Table1_Association of age with perioperative morbidity among patients undergoing surgical management of minor burns.pdf (60.83 kB)
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Table1_Association of age with perioperative morbidity among patients undergoing surgical management of minor burns.pdf

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posted on 2023-02-27, 04:11 authored by Samuel Knoedler, Dany Y. Matar, Leonard Knoedler, Doha Obed, Valentin Haug, Sabina M. Gorski, Bong-Sung Kim, Martin Kauke-Navarro, Ulrich Kneser, Adriana C. Panayi, Dennis P. Orgill, Gabriel Hundeshagen

Burn injuries are associated with significant morbidity, often necessitating surgical management. Older patients are more prone to burns and more vulnerable to complications following major burns. While the relationship between senescence and major burns has already been thoroughly investigated, the role of age in minor burns remains unclear. To better understand differences between elderly and younger patients with predominantly minor burns, we analyzed a multi-institutional database.


We reviewed the 2008-2020 ACS-NSQIP database to identify patients who had suffered burns according to ICD coding and underwent initial burn surgery.


We found 460 patients, of which 283 (62%) were male and 177 (38%) were female. The mean age of the study cohort was 46 ± 17 years, with nearly one-fourth (n = 108; 23%) of all patients being aged ≥60 years. While the majority (n = 293; 64%) suffered from third-degree burns, 22% (n = 99) and 15% (n = 68) were diagnosed with second-degree burns and unspecified burns, respectively. An average operation time of 46 min, a low mortality rate of 0.2% (n = 1), a short mean length of hospital stay (1 day), and an equal distribution of in- and outpatient care (51%, n = 234 and 49%, n = 226, respectively) indicated that the vast majority of patients suffered from minor burns. Patients aged ≥60 years showed a significantly prolonged length of hospital stay (p<0.0001) and were significantly more prone to non-home discharge (p<0.0001). In univariate analysis, advanced age was found to be a predictor of surgical complications (p = 0.001) and medical complications (p = 0.0007). Elevated levels of blood urea nitrogen (p>0.0001), creatinine (p>0.0001), white blood cell count (p=0.02), partial thromboplastin time (p = 0.004), and lower levels of albumin (p = 0.0009) and hematocrit (p>0.0001) were identified as risk factors for the occurrence of any complication. Further, complications were more frequent among patients with lower body burns.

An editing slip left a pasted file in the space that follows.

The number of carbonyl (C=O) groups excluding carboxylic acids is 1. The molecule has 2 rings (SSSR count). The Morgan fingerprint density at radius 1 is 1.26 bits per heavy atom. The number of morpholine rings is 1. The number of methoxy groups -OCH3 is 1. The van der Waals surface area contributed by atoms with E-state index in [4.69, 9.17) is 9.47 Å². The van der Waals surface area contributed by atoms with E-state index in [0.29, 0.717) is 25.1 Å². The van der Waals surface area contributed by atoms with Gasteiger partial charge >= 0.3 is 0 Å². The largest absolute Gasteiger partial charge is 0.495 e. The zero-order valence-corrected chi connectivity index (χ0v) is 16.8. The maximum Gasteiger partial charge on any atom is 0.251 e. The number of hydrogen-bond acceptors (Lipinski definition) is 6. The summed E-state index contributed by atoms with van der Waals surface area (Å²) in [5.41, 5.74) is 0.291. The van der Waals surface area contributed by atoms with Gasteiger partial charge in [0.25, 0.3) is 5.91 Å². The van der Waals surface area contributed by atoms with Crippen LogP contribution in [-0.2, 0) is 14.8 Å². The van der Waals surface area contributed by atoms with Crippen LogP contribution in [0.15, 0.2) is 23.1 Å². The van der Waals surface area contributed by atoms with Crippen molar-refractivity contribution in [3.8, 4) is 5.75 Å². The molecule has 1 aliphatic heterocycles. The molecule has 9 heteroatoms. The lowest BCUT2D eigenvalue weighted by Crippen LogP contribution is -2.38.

In conclusion, patients ≥60 years undergoing surgery for predominantly minor burns experienced significantly more complications. Minor lower body burns correlated with worse outcomes and a higher incidence of adverse events. Decreased levels of serum albumin and hematocrit and elevated values of blood urea nitrogen, creatinine, white blood count, and partial thromboplastin time were identified as predictive risk factors for complications.